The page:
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Barrett Brown Faces 105 Years in Jail

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Brown grew up in the affluent North Dallas neighborhood of Preston Hollow, where, following his parents' divorce, he lived with his New Age mother. Karen Lancaster always believed her only son was special – he once wrote that she called him "an indigo child with an alien soul." Among her house rules was that mother and son meditate together daily. She instructed him in the predictions of Nostradamus and made sure he kept a dream journal for the purpose, as Brown described it, "of helping him divine the future by way of my external connection to the collective unconscious." (For her part, Brown's mother says she was progressive, but not "New Age", and that her son's comments were made in jest.)

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A precocious pre-adolescent reader and writer, Brown produced a newspaper on his family's desktop computer while in elementary school. When he started writing for the student paper at his private high school in the mid-Nineties, he quickly clashed with the paper's censors over his right to criticize the administration. "Barrett always challenged authority, even as a kid, and anytime you go up against authority, you're going to get in trouble," says Brown's father, Robert. "You could sort of always see this coming."

By the time he reached high school, Brown had discovered Ayn Rand and declared himself an atheist. He founded an Objectivist Society at school and distinguished himself from other Randians by placing second out of 5,000 entrants in a national Ayn Rand essay contest. (Brown now expresses regret over this.) By all accounts, Brown hated everything about organized education, preferring to follow his own curricula and chat up girls on the bulletin-board systems of a still-embryonic Internet.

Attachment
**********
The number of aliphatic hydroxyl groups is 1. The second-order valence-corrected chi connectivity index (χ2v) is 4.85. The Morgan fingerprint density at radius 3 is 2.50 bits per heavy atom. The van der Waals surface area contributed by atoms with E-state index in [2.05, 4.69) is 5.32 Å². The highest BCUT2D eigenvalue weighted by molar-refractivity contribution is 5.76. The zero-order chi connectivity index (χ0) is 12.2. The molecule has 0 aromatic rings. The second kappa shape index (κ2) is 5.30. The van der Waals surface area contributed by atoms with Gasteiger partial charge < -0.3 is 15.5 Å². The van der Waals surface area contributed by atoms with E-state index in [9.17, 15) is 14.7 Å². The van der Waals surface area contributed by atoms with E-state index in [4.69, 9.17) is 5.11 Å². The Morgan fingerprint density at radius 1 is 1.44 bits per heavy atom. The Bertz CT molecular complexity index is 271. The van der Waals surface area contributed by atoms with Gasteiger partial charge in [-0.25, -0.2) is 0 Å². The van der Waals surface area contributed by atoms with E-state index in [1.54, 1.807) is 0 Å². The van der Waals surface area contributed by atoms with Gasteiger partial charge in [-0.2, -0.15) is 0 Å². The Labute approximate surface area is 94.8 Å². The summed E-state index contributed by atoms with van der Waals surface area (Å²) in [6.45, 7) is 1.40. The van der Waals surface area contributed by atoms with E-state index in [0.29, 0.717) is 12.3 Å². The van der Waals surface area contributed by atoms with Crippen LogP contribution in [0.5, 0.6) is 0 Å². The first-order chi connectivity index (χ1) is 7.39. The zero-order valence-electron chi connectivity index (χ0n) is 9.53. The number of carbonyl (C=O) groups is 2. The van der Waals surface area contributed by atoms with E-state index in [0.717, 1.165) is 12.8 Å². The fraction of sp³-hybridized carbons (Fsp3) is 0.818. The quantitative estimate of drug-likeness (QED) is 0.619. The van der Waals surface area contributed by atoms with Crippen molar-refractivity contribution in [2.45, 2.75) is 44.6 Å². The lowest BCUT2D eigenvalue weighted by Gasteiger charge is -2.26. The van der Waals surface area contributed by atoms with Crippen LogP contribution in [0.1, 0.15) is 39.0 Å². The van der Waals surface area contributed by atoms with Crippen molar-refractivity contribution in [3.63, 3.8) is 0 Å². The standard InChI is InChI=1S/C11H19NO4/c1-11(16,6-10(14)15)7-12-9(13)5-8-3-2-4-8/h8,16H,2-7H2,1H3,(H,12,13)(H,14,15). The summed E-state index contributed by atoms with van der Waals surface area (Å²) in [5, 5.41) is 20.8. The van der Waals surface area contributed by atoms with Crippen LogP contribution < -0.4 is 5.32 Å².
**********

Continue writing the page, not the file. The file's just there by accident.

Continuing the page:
After his sophomore year, Brown told his parents he wasn't going back. He signed up for online courses and spent his junior year in Tanzania with his father, a Maserati-driving conservative, safari hunter and serial entrepreneur who was trying to launch a hardwood-harvesting business. "Barrett loved living in Africa," says his father. "He preferred adventure to being in school with his peers. We weren't far from the embassy that was bombed that year."

Brown returned to the U.S. and in 2000 joined some of his childhood friends in Austin, where he spent two semesters taking writing classes at the University of Texas. After dropping out, he spent a summer doing what one friend calls a "heroic" amount of Ecstasy and acid before settling into the charmed life of a pre-crisis Austin slacker – working part-time, smoking pot and paying cheap rent in a series of group houses with enormous porches. Brown's roommates remember his rooms as being strewn with leaning towers of books and magazines – he especially liked Gore Vidal, P.J. O'Rourke and Hunter S. Thompson – but say he was not especially political. "After 9/11 and Iraq, there were a lot of protests in Austin," says Ian Holmes, a childhood friend of Brown's. "I don't remember him participating in it or being extra vocal, but he was against it all like everyone else."

As Brown built up his clip book and matured as a writer, his ambitions began to outgrow Austin. In 2007, Brown moved to Brooklyn with a group of old friends that called itself "the Texadus." Their Bushwick apartment emerged as a hub for Lone Star State refugees who liked to get high, crush beers and play video games. "People were always hanging out and coming and going," says Caleb Pritchard, a childhood friend of Brown's who lived with him in Austin and Brooklyn. Among the apartment's large cast of characters were a crew of weed-delivery guys from Puerto Rico and Honduras who used the apartment as a daytime base of business operations. "They brought over an Xbox, bought us beer and food and played strategy games with us," Pritchard says. "It was a good cultural exchange for a bunch of skinny white kids from Dallas."